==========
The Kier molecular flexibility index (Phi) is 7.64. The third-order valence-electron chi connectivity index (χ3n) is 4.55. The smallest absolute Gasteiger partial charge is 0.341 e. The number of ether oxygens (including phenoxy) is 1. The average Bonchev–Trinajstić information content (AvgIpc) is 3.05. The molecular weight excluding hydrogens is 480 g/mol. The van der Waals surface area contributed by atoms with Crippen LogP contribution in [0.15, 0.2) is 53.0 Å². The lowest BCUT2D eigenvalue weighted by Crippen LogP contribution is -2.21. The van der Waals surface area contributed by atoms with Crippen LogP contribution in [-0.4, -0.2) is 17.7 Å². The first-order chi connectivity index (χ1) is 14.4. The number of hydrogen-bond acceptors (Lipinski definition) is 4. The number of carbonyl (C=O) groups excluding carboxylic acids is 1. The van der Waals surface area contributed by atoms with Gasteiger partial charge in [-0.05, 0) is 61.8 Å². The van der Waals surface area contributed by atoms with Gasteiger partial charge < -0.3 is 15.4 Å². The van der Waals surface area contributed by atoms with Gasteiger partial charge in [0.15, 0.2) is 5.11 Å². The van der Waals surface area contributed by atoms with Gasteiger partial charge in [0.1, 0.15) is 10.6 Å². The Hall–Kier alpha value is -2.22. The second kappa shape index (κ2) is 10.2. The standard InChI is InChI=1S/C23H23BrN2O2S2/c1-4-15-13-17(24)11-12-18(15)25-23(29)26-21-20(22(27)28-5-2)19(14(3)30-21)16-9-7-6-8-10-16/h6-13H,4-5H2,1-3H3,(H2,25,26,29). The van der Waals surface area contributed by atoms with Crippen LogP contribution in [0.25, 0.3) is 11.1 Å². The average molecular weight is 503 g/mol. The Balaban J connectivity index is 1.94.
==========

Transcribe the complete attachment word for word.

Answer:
The Kier molecular flexibility index (Phi) is 7.64. The third-order valence-electron chi connectivity index (χ3n) is 4.55. The smallest absolute Gasteiger partial charge is 0.341 e. The number of ether oxygens (including phenoxy) is 1. The average Bonchev–Trinajstić information content (AvgIpc) is 3.05. The molecular weight excluding hydrogens is 480 g/mol. The van der Waals surface area contributed by atoms with Crippen LogP contribution in [0.15, 0.2) is 53.0 Å². The lowest BCUT2D eigenvalue weighted by Crippen LogP contribution is -2.21. The van der Waals surface area contributed by atoms with Crippen LogP contribution in [-0.4, -0.2) is 17.7 Å². The first-order chi connectivity index (χ1) is 14.4. The number of hydrogen-bond acceptors (Lipinski definition) is 4. The number of carbonyl (C=O) groups excluding carboxylic acids is 1. The van der Waals surface area contributed by atoms with Gasteiger partial charge in [-0.05, 0) is 61.8 Å². The van der Waals surface area contributed by atoms with Gasteiger partial charge < -0.3 is 15.4 Å². The van der Waals surface area contributed by atoms with Gasteiger partial charge in [0.15, 0.2) is 5.11 Å². The van der Waals surface area contributed by atoms with Gasteiger partial charge in [0.1, 0.15) is 10.6 Å². The Hall–Kier alpha value is -2.22. The second kappa shape index (κ2) is 10.2. The standard InChI is InChI=1S/C23H23BrN2O2S2/c1-4-15-13-17(24)11-12-18(15)25-23(29)26-21-20(22(27)28-5-2)19(14(3)30-21)16-9-7-6-8-10-16/h6-13H,4-5H2,1-3H3,(H2,25,26,29). The van der Waals surface area contributed by atoms with Crippen LogP contribution in [0.25, 0.3) is 11.1 Å². The average molecular weight is 503 g/mol. The Balaban J connectivity index is 1.94.